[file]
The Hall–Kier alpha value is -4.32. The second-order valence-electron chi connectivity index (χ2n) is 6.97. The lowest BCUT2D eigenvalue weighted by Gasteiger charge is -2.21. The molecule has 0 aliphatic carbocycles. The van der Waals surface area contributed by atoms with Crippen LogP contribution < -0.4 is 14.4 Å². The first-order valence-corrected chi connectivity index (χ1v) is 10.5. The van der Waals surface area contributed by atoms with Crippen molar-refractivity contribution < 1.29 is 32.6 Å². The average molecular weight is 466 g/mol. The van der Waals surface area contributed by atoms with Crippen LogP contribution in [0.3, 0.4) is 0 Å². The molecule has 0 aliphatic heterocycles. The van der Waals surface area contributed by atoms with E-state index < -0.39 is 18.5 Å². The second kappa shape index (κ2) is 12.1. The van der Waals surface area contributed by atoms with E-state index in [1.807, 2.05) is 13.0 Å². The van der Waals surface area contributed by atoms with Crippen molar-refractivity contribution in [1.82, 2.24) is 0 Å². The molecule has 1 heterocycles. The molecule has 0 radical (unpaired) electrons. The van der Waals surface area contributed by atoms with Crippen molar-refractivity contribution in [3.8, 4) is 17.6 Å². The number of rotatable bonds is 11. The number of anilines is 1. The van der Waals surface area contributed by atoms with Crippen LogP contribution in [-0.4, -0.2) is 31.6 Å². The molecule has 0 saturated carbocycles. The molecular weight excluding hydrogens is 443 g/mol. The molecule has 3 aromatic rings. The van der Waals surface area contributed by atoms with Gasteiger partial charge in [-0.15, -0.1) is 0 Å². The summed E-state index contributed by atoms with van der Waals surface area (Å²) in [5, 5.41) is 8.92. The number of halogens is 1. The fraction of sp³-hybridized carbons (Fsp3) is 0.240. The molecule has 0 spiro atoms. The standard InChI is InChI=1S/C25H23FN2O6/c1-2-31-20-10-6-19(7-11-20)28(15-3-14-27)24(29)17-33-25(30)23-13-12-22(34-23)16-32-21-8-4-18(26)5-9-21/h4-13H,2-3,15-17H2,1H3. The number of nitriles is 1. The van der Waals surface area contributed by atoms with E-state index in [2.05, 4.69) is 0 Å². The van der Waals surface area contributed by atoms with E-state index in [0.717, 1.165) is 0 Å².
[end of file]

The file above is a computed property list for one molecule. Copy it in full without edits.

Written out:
The Hall–Kier alpha value is -4.32. The second-order valence-electron chi connectivity index (χ2n) is 6.97. The lowest BCUT2D eigenvalue weighted by Gasteiger charge is -2.21. The molecule has 0 aliphatic carbocycles. The van der Waals surface area contributed by atoms with Crippen LogP contribution < -0.4 is 14.4 Å². The first-order valence-corrected chi connectivity index (χ1v) is 10.5. The van der Waals surface area contributed by atoms with Crippen molar-refractivity contribution < 1.29 is 32.6 Å². The average molecular weight is 466 g/mol. The van der Waals surface area contributed by atoms with Crippen LogP contribution in [0.3, 0.4) is 0 Å². The molecule has 0 aliphatic heterocycles. The van der Waals surface area contributed by atoms with E-state index < -0.39 is 18.5 Å². The second kappa shape index (κ2) is 12.1. The van der Waals surface area contributed by atoms with E-state index in [1.807, 2.05) is 13.0 Å². The van der Waals surface area contributed by atoms with Crippen molar-refractivity contribution in [1.82, 2.24) is 0 Å². The molecule has 1 heterocycles. The molecule has 0 radical (unpaired) electrons. The van der Waals surface area contributed by atoms with Crippen molar-refractivity contribution in [3.8, 4) is 17.6 Å². The number of rotatable bonds is 11. The number of anilines is 1. The van der Waals surface area contributed by atoms with Crippen LogP contribution in [-0.4, -0.2) is 31.6 Å². The molecule has 0 saturated carbocycles. The molecular weight excluding hydrogens is 443 g/mol. The molecule has 3 aromatic rings. The van der Waals surface area contributed by atoms with Gasteiger partial charge in [-0.15, -0.1) is 0 Å². The summed E-state index contributed by atoms with van der Waals surface area (Å²) in [5, 5.41) is 8.92. The number of halogens is 1. The fraction of sp³-hybridized carbons (Fsp3) is 0.240. The molecule has 0 spiro atoms. The standard InChI is InChI=1S/C25H23FN2O6/c1-2-31-20-10-6-19(7-11-20)28(15-3-14-27)24(29)17-33-25(30)23-13-12-22(34-23)16-32-21-8-4-18(26)5-9-21/h4-13H,2-3,15-17H2,1H3. The number of nitriles is 1. The van der Waals surface area contributed by atoms with E-state index in [2.05, 4.69) is 0 Å². The van der Waals surface area contributed by atoms with E-state index in [0.717, 1.165) is 0 Å².